Download the FREE APP and FREE SAMPLE EDITION for your tablet, kindle or smartphone through PocketMags OR iTunes.

Featured Review: My Ariel by Sina Queyras (Review by Karissa LaRocque)

Congratulations to Vallum contributor Sina Queyras on winning the Quebec Writers Foundation’s 2018 A.M. Klein Prize for Poetry for her most recent book, My Ariel!

How Do You Dare to Publish a Problem?: Sina Queyras’ MY ARIEL

(Toronto, ON: Coach House Books, $19.95, 88 pages)

sina queyras my ariel

Sina Queyras’ new collection of poetry, My Ariel, is not obsessed with suicide and death in the way you might expect a book titled after Sylvia Plath’s 1965 Ariel to be. Instead, the obsessions Queyras picks up on in Ariel are those of circularity, rebirth, and repetition: the mythical cycles we find in poetry and in life. The collection is rife with narrative memories and moments that return cast in new light, superstitious circles that we later learn are more like vortexes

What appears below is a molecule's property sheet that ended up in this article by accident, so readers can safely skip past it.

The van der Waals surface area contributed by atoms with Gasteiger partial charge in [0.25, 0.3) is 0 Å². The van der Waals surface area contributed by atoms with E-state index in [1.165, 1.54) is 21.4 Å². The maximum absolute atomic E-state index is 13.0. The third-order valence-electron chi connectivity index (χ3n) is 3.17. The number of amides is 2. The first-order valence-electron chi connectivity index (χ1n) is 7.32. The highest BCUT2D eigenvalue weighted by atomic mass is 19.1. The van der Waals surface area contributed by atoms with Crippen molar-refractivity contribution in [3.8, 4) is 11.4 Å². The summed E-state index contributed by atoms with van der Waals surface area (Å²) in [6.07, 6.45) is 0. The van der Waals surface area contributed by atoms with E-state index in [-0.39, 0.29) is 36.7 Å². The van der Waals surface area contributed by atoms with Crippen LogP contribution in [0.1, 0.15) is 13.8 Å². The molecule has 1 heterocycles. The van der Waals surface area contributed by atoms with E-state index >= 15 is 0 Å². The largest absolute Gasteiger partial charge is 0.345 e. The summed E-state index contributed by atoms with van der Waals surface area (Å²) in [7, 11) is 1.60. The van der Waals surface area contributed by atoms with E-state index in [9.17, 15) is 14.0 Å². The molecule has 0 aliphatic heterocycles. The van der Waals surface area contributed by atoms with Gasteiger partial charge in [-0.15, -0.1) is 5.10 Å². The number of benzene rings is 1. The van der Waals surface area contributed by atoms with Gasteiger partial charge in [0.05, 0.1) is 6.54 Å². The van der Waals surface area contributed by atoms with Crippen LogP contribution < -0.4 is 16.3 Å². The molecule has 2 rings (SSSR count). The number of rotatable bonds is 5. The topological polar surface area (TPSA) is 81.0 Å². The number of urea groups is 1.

The infamous adage goes that Ted Hughes rearranged the ordering of Ariel after his wife’s death, ending the collection with “Words” and leaving the reader on the moment of: “From the bottom of the pool, fixed stars / Govern a life.” Conversely, Plath’s last arrangement of the collection starts with “[l]ove set you going like a fat gold watch” and ends with “[t]he bees are flying. They taste the spring.” The renewal implied by spring and the pollination cycle is what we might call a tone shift from Hughes’ choice of the dark well. Likewise, My Ariel is a cycle, albeit a dark one: stirring, powerfully affecting, and at times violent, if only as a consideration. Yet, like the collection’s namesake, the upswing always comes: the children, the better years, the shoulders straightening underneath the men’s suit. Even in the darkest turns of the collection there is always a way out, and in the brightest moments a shadow. Like the original Ariel, Queyras’ take is not a death wish, nor is it empowering or positive in its resilience—it is more like a circle: phases, seasons of a life, and of the shifting imagined future: